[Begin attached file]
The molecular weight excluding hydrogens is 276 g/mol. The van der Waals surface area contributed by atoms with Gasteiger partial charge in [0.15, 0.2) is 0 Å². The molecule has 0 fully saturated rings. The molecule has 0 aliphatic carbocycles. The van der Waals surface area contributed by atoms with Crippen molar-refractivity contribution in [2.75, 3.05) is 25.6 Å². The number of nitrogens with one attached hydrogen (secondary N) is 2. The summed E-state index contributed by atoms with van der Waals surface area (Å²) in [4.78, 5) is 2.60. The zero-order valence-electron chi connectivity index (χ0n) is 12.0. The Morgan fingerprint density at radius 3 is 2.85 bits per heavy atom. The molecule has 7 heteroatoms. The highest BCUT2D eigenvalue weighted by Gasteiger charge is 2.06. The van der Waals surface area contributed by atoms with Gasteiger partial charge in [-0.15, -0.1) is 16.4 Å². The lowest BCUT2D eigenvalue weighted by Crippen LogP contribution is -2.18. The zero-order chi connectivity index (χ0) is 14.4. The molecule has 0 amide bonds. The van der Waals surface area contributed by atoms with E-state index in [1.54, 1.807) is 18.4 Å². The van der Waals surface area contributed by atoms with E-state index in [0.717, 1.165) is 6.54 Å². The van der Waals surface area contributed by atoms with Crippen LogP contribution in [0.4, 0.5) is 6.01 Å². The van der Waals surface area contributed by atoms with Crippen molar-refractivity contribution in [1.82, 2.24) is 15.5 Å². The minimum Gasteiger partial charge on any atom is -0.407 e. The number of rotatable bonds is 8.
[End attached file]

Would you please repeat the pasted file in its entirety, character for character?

The molecular weight excluding hydrogens is 276 g/mol. The van der Waals surface area contributed by atoms with Gasteiger partial charge in [0.15, 0.2) is 0 Å². The molecule has 0 fully saturated rings. The molecule has 0 aliphatic carbocycles. The van der Waals surface area contributed by atoms with Crippen molar-refractivity contribution in [2.75, 3.05) is 25.6 Å². The number of nitrogens with one attached hydrogen (secondary N) is 2. The summed E-state index contributed by atoms with van der Waals surface area (Å²) in [4.78, 5) is 2.60. The zero-order valence-electron chi connectivity index (χ0n) is 12.0. The Morgan fingerprint density at radius 3 is 2.85 bits per heavy atom. The molecule has 7 heteroatoms. The highest BCUT2D eigenvalue weighted by Gasteiger charge is 2.06. The van der Waals surface area contributed by atoms with Gasteiger partial charge in [-0.15, -0.1) is 16.4 Å². The lowest BCUT2D eigenvalue weighted by Crippen LogP contribution is -2.18. The zero-order chi connectivity index (χ0) is 14.4. The molecule has 0 amide bonds. The van der Waals surface area contributed by atoms with E-state index in [1.54, 1.807) is 18.4 Å². The van der Waals surface area contributed by atoms with E-state index in [0.717, 1.165) is 6.54 Å². The van der Waals surface area contributed by atoms with Crippen LogP contribution in [0.4, 0.5) is 6.01 Å². The van der Waals surface area contributed by atoms with Crippen molar-refractivity contribution in [1.82, 2.24) is 15.5 Å². The minimum Gasteiger partial charge on any atom is -0.407 e. The number of rotatable bonds is 8.